An Evaluation of Water Issues Facing Israel
Daniel Weber, Ph.D, University of Wisconsin-Milwaukee
The Dead Sea level is dropping by approximately 1 meter a year as Israel, Jordan and Syria are unsustainably redirecting the water that once flowed into the Dead Sea. In addition, the Dead Sea Chemical Factory on the Israeli side and its Jordanian equivalent are responsible for dropping the sea level by 25% due to the evaporation ponds that are used to extract the chemicals. Our science committee has evaluated a major article that appeared in the international edition of the Jerusalem Post that details the state of Israel's water sources.
On February 11, 2004, Daniel Ben-Tal, of the Jerusalem Post-International Edition wrote a story entitled "Rain Won't Wash Away Our Problems," which discusses Israel's water issues.Out of Israel's twenty-six streams and rivers, only two of them have pollution-free sections and only the Nahal Taninim is clean throughout, while the Jordan River is only free from pollution in its upper reaches above Lake Kinneret. In pre-state Israel, the Yarkon River, the major river in Tel Aviv, had 700 million cubic meters of unpolluted water flowing every year. Today, it is an open sewer.
Simple statistics demonstrate Israel's abuse of water resources. In 2003, Israel had an overdraft in its annual water consumption by 2 million cubic meters. Even with the last two years of incredible rainfall and snow pack, it still will take 5-7 years of heavy rains to replenish water levels to a healthy state. Furthermore, the Jewish National Fund estimates that at current usage rates, all available freshwater will only be able to supply home consumption for 10 years. Presently, farmers use 75% of the available water largely due to Israel's reliance on water-intensive crops such as citrus and cotton. Thus, exporting citrus fruits is equivalent to exporting water from Israel. [Reviewer's Note: About 60% of annual water consumption (1.9 Billion Cubic Meters) in Israel is for agriculture which provides less than 2% of Israel's GNP.]
As private home construction rises, people are increasing their consumption as they water their lawns. This fear stimulated Israel's Water Commissioner's desire to institute a 3-year ban on lawn watering two years ago.
One solution to combat water shortages is to increase pumping of key aquifers. Today, 40% of the wells in the central Dan region are not potable-presumably due to agricultural contamination from fertilizers and pesticides. Even when groundwater is treated, it is pumped to the sea rather than reused. It is much cheaper to dump groundwater in the ocean than treat and recharge an aquifer. Instead, Israel purchases water from Turkey to provide up to 3% of its needs.
Unfortunately, modern Israel's bureaucracy makes it difficult to solve this problem. Nine governmental agencies are involved in regulating water policy. This leads to confusion and low accountability. Furthermore, high farmer subsidies encourage wastefulness. Since the 1960's, farmers pay 35% below the rate of water assigned to households and industry. [Reviewer's note: This would be similar to the U.S. electric industry charging a lesser rate to customers with the greatest demand and encourages large-scale wastefulness.]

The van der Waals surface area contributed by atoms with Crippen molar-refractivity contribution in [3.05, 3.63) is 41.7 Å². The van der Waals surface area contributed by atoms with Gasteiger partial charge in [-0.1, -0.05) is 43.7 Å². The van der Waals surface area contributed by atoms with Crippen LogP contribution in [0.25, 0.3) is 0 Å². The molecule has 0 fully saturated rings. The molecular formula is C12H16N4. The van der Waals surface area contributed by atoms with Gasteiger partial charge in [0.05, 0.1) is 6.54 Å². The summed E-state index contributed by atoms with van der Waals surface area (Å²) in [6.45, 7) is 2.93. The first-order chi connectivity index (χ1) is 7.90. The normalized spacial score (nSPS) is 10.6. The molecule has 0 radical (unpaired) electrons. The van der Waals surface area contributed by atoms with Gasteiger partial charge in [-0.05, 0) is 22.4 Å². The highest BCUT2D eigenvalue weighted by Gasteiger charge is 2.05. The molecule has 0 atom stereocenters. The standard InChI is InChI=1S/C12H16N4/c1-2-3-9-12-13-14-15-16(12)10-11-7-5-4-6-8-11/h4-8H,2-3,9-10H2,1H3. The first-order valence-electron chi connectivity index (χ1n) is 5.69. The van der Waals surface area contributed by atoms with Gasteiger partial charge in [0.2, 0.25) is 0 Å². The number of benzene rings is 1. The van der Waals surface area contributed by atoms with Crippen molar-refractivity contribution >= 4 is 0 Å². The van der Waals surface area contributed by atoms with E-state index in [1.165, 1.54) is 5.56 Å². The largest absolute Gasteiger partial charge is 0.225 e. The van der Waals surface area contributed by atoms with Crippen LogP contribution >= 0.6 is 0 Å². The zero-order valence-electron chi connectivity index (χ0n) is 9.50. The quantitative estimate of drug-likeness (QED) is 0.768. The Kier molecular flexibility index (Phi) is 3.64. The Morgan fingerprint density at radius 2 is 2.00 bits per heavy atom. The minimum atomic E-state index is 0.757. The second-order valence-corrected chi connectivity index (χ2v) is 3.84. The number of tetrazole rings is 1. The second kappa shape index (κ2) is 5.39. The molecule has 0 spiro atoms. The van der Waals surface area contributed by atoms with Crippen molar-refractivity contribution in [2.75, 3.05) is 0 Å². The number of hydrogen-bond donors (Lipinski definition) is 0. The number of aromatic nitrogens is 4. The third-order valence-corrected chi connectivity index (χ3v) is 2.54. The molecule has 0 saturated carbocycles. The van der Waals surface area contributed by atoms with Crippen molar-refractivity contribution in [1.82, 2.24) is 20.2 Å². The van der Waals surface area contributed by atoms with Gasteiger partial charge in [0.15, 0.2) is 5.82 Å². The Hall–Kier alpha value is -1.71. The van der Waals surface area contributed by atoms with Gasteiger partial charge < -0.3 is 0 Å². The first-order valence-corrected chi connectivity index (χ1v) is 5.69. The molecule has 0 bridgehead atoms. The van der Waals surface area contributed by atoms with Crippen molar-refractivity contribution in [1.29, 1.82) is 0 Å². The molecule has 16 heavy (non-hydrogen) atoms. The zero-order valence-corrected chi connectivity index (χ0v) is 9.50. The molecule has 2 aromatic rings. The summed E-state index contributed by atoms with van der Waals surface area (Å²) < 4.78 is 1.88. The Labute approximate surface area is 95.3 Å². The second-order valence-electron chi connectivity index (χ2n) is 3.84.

Clearly, an integrated plan is needed that will involve agrotechnology (use of recycled, brackish and flood water), non-conventional sources (reclaimed wastewater, interruption of runoff, artificial aquifer recharging), and cloud seeding to enhance rainfall. [Reviewer's note: cloud seeding has not proved itself worthwhile after years of experimentation throughout the world-including Israel.] Desalinization (the process of removing salt from water) has been touted as a savior, but the process requires high-energy consumption and the costs and concerns about disposing of the salt waste have slowed this technology's widespread use. For example: Since the eastern Mediterranean Sea is already quite salty, removing the salt or dumping salt waste into the Sea is problematic.
Many analysts agree that the next major Middle East War will be over water. [Reviewer's note: an excellent source of information on the abuse of water resources, including the entire Middle East, is Water: The Fate of our Most Precious Resource by Marq de Villiers, Mariner Books, 2000.] Political considerations may not allow Israel to control the underground water resources in the Gaza Strip and the West Bank. Over-pumping of the groundwater reserves has caused sea water to infiltrate and contaminate water purity.
As usual, conservation seems to be the best method to conserve our natural resources. Conservation seems to be the most effective and least expensive action towards immediate water conservation that will help Israel stretch a very limited resource.
Originally posted in "On Eagles' Wings" August 30th 2004
This content originated at Canfei Nesharim.org.